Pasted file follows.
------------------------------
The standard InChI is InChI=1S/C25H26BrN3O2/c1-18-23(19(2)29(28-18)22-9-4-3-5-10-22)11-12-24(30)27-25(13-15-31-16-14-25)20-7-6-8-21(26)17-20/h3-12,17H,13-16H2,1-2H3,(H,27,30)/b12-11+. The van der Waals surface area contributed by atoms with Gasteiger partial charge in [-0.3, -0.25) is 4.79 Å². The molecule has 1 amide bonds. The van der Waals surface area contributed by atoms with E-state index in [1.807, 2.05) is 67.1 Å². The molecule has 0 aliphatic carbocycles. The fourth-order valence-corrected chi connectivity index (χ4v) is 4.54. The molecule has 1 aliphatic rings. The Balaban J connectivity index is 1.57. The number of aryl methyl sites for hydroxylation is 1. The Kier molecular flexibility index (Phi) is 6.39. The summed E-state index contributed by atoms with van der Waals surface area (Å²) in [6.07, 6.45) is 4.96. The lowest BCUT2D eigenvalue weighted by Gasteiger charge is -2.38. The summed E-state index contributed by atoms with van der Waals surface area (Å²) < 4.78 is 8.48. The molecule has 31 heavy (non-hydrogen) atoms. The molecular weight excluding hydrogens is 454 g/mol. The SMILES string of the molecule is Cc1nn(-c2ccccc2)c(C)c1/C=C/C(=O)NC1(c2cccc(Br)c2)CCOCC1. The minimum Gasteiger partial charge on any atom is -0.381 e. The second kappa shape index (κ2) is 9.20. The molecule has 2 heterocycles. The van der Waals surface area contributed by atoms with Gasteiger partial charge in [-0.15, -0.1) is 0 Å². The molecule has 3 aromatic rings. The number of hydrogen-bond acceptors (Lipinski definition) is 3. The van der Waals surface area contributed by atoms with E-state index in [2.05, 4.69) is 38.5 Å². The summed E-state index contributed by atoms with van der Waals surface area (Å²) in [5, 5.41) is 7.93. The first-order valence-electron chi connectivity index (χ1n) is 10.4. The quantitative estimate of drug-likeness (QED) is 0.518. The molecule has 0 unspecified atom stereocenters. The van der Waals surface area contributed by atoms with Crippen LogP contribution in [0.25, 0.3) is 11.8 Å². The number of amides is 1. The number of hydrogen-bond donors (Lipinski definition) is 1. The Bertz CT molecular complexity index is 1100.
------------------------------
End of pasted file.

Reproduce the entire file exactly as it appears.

The standard InChI is InChI=1S/C25H26BrN3O2/c1-18-23(19(2)29(28-18)22-9-4-3-5-10-22)11-12-24(30)27-25(13-15-31-16-14-25)20-7-6-8-21(26)17-20/h3-12,17H,13-16H2,1-2H3,(H,27,30)/b12-11+. The van der Waals surface area contributed by atoms with Gasteiger partial charge in [-0.3, -0.25) is 4.79 Å². The molecule has 1 amide bonds. The van der Waals surface area contributed by atoms with E-state index in [1.807, 2.05) is 67.1 Å². The molecule has 0 aliphatic carbocycles. The fourth-order valence-corrected chi connectivity index (χ4v) is 4.54. The molecule has 1 aliphatic rings. The Balaban J connectivity index is 1.57. The number of aryl methyl sites for hydroxylation is 1. The Kier molecular flexibility index (Phi) is 6.39. The summed E-state index contributed by atoms with van der Waals surface area (Å²) in [6.07, 6.45) is 4.96. The lowest BCUT2D eigenvalue weighted by Gasteiger charge is -2.38. The summed E-state index contributed by atoms with van der Waals surface area (Å²) < 4.78 is 8.48. The molecule has 31 heavy (non-hydrogen) atoms. The molecular weight excluding hydrogens is 454 g/mol. The SMILES string of the molecule is Cc1nn(-c2ccccc2)c(C)c1/C=C/C(=O)NC1(c2cccc(Br)c2)CCOCC1. The minimum Gasteiger partial charge on any atom is -0.381 e. The second kappa shape index (κ2) is 9.20. The molecule has 2 heterocycles. The van der Waals surface area contributed by atoms with Gasteiger partial charge in [-0.15, -0.1) is 0 Å². The molecule has 3 aromatic rings. The number of hydrogen-bond acceptors (Lipinski definition) is 3. The van der Waals surface area contributed by atoms with E-state index in [2.05, 4.69) is 38.5 Å². The summed E-state index contributed by atoms with van der Waals surface area (Å²) in [5, 5.41) is 7.93. The first-order valence-electron chi connectivity index (χ1n) is 10.4. The quantitative estimate of drug-likeness (QED) is 0.518. The molecule has 0 unspecified atom stereocenters. The van der Waals surface area contributed by atoms with Crippen LogP contribution in [0.25, 0.3) is 11.8 Å². The number of amides is 1. The number of hydrogen-bond donors (Lipinski definition) is 1. The Bertz CT molecular complexity index is 1100.